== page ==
The finances of football clubs has been interesting for a while, as fans have increasingly been exploited and even forced out due to the rising costs of supporting a team.
In some ways that goes under the radar with football being seen as a luxury and not a right, but more people started to pay attention when clubs started taking taxpayer’s money to pay their staff.
We all know that some absurd amounts are paid in transfer fees and wages, so clubs then taking more money from the general public to keep funding themselves really is a moral disaster.
Liverpool have been the highest profile case where they announced they would use the government furlough scheme to pay non playing staff. In all fairness to the fans, their reaction and outrage worked as the club was forced into an embarrassing climb down:
The main problem here is that players are still being paid, so it’s easy to see why fans are annoyed that the club can seemingly afford to pay the staff, but would rather pounce on a government hand out instead.
It also looks like relations between the Premier League and the government are a bit tetchy going by some recent correspondence between the league’s Chief Exec Richard Masters and Julian Knight MP who chairs the Department for Digital, Culture, Media and Sport.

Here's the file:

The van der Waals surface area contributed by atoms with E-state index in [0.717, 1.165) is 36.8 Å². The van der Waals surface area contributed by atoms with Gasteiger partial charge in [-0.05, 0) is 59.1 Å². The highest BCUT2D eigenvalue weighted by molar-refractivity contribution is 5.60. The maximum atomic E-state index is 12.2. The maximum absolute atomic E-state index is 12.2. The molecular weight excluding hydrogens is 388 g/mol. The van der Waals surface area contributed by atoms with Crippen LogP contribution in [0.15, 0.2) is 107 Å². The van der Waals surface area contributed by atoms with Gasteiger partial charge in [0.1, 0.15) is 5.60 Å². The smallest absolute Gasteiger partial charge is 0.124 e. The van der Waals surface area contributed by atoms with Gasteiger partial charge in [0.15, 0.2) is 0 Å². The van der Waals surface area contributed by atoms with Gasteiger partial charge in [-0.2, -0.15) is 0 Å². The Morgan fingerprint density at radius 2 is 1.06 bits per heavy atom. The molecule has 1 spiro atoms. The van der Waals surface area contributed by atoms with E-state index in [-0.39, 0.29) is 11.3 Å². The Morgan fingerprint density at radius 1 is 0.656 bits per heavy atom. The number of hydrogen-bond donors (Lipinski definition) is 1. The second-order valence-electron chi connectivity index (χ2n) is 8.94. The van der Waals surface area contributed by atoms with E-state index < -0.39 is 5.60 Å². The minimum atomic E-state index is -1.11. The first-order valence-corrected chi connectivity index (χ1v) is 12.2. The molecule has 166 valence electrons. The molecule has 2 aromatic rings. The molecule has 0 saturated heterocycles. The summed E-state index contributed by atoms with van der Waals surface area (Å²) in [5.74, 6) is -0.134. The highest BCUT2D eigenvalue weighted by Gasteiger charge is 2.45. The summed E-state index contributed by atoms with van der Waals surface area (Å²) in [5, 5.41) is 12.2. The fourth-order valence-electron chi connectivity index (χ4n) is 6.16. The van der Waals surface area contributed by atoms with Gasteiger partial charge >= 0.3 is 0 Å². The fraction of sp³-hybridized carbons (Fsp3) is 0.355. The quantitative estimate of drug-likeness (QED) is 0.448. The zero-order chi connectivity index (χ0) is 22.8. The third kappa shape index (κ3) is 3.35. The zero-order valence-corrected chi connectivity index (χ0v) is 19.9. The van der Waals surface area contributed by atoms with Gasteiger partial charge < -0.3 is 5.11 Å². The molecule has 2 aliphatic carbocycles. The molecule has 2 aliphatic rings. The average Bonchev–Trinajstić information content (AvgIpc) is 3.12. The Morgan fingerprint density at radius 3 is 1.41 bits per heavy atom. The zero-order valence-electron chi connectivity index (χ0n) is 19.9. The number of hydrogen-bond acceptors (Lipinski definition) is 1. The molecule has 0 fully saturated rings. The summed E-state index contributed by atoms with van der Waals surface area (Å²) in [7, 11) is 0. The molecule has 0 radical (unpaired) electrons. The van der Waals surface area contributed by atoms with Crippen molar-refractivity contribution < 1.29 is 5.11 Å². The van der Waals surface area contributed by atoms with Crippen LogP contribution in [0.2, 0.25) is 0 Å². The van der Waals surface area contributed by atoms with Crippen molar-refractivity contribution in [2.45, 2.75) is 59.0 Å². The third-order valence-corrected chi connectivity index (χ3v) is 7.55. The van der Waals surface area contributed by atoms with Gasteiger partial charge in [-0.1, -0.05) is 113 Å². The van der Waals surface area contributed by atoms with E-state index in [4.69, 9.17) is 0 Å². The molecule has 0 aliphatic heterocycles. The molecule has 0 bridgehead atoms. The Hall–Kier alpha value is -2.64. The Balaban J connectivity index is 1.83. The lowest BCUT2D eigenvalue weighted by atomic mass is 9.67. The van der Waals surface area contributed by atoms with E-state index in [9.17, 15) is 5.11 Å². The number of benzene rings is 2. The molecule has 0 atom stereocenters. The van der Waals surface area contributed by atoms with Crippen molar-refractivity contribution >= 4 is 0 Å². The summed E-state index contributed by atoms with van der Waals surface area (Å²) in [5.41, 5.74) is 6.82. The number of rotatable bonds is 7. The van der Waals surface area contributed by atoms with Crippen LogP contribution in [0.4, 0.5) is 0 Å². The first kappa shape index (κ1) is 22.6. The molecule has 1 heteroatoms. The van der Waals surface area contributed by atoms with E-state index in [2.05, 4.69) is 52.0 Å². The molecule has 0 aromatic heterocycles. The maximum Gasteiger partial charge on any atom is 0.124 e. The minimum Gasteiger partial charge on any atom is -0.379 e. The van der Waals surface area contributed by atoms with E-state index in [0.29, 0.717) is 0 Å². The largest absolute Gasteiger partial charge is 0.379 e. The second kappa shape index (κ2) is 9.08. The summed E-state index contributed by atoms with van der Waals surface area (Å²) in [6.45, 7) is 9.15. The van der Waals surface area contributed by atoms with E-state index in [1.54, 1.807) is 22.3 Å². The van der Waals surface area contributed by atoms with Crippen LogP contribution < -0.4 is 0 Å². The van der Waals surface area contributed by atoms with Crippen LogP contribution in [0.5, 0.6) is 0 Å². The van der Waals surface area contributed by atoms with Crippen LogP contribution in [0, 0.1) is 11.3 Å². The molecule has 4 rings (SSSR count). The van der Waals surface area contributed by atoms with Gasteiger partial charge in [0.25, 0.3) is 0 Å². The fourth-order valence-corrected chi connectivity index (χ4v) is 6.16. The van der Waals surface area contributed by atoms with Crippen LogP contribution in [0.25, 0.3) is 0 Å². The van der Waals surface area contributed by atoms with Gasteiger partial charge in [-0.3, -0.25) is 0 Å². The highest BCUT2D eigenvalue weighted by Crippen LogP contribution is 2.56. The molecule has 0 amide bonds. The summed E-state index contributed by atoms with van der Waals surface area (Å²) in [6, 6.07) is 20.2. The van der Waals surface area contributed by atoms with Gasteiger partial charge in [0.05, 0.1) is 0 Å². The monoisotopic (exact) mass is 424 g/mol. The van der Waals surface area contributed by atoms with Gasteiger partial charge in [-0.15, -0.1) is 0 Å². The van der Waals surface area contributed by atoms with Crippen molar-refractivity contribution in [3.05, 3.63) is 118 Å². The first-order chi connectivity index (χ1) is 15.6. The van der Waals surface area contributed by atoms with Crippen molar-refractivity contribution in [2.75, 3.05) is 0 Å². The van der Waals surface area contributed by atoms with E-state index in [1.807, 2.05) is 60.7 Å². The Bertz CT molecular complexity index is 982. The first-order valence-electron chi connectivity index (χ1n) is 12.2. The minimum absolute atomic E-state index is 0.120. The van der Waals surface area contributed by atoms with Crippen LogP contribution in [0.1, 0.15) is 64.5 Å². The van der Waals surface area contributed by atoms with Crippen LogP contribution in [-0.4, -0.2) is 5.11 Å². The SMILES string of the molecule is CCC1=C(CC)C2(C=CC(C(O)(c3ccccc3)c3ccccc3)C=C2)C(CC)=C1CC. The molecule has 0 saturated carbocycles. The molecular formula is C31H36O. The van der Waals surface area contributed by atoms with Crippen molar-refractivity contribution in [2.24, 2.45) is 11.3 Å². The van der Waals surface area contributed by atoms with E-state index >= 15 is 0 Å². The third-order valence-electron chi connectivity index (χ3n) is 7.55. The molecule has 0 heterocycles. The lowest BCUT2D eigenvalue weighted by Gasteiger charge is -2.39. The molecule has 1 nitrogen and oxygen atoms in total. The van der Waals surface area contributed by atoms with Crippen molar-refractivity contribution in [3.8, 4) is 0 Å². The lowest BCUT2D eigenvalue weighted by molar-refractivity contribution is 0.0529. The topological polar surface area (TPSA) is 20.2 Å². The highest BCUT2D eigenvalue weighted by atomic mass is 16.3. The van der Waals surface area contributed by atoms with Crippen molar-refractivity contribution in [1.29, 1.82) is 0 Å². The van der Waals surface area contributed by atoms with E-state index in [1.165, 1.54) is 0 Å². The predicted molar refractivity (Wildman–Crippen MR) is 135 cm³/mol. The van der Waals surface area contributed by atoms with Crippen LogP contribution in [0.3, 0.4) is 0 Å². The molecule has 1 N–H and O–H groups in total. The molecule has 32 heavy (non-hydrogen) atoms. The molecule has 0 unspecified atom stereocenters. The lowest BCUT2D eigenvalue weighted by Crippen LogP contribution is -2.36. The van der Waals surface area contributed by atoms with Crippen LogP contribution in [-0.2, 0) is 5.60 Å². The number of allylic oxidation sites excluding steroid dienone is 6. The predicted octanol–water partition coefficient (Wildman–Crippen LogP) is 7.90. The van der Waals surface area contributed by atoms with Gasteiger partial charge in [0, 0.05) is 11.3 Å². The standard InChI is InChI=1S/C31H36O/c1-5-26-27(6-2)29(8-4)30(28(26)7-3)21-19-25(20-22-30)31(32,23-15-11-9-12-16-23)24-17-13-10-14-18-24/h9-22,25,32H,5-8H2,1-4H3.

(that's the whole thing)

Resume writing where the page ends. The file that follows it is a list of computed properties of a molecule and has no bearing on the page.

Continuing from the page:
In a letter to the MP seen by CaughtOffside, Masters had said that: “The Furlough scheme announced by the government is meant for the whole economy” and ” we do agree with you that restraint needs to be shown”.
While those comments might seem fair enough, Julian Knight MP lambasted Masters with the following comments in an official statement seen by CaughtOffside:
“It is frankly laughable to think that clubs are showing restraint on use of government money to pay non-playing staff and flies in the face of public opinion. Liverpool has listened to fans, done the right thing and changed its mind.”
“It is time for the Premier League to stop defending the indefensible. They should be working out a way to carry on paying the wages of club staff without resorting to taking money from the government scheme.”
Clearly clubs are worrying about their finances and their ability to come through this crisis and football may not be the same afterwards, but it’s also clear that taking public money is never going to be a good look.
Time will tell how bad things are, but it sounds like clubs shouldn’t be expecting much more help from the government at this point.